Chapter

<i>GABRB3</i>, Epilepsy, and Neurodevelopment

Miyabi Tanaka, Timothy M. DeLorey, Antonio V. Delgado-Escueta and Richard W. Olsen

in Jasper's Basic Mechanisms of the Epilepsies

Fourth edition

Published on behalf of ©Jeffrey L. Noebels, Massimo Avoli, Michael A. Rogawski, Richard W. Olsen, and Antonio V. Delgado-Escueta

Published in print July 2012 | ISBN: 9780199746545
Published online April 2013 | e-ISBN: 9780199322817 | DOI: http://dx.doi.org/10.1093/med/9780199746545.003.0070

Series: Contemporary Neurology Series

GABRB3, Epilepsy, and Neurodevelopment

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Three neurodevelopmental disorders—Angelman syndrome (AS), Rett syndrome (RS), and autism spectrum disorders (ASD)—share several clinical features, most notably neurodevelopmental delay and epilepsy. Here, we ask: what common mechanisms do these three neurodevelopmental disorders share that lead to a decline in cognitive development and epilepsy? Based on our observations concerning the genetic regulation of GABRB3 in childhood absence epilepsy (CAE), we posit that the genetic mutations in these three neurodevelopmental disorders converge on a common disease mechanism involving genetic and epigenetic regulation of GABRB3. We first explain the data on human CAE supporting this hypothesis and show that three different point mutations in an alternative signal sequence (exon 1A) and N terminus (exon 2) in GABRB3 result in hyperglycosylation and decreased gamma-aminobutyric acid (GABA) currents, all of which segregate with CAE. One of the variants of exon 1A, P11S, which is maternally transmitted, links GABRB3 dysfunction with ASD and provides a possible cause of the seizures in this syndrome. In AS, GABRB3 deletion contributes to the severe seizure phenotype. Rett syndrome is caused by mutations in MeCp2. Because MeCp2 epigenetically regulates GABRB3, reduced expression of GABRB3 and epilepsy are considered consequences of MeCp2 mutations. We then review the significance of GABRB3 in embryonic and adult neurogenesis and neuronal development in mammalian brain. We point to a master regulator of neurogenesis, RE1 silencing transcription factor (REST), which binds to repressor element 1 (RE1) in intron 3 and the 5′ region of GABRB3. REST epigenetically regulates tissue and developmental expression of GABRB3. Finally, we chart the future challenges and experiments that could prove or disprove our hypothesis that REST and epigenetic regulation are involved in neurogenesis and epileptogenesis of absence seizures.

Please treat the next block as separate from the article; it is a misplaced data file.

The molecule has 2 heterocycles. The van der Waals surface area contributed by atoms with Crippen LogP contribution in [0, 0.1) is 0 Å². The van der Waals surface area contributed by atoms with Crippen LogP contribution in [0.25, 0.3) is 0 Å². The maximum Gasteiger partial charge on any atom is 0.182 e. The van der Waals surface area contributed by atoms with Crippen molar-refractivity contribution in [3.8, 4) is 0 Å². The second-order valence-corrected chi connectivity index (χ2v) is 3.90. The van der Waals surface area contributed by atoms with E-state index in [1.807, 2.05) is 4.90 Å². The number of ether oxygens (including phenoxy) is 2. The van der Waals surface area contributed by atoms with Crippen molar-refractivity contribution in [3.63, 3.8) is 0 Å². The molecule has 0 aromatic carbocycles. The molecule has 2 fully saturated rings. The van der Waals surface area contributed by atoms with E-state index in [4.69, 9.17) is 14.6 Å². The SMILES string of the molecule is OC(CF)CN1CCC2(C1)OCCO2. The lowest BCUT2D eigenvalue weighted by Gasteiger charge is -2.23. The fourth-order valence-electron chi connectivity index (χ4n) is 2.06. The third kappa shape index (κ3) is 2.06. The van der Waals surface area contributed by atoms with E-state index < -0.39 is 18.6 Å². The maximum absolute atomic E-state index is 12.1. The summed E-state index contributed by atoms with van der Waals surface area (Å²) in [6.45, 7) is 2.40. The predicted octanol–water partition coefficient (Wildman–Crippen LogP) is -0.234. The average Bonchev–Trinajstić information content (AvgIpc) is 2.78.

Chapter.  7182 words.  Illustrated.

Subjects: Neurology

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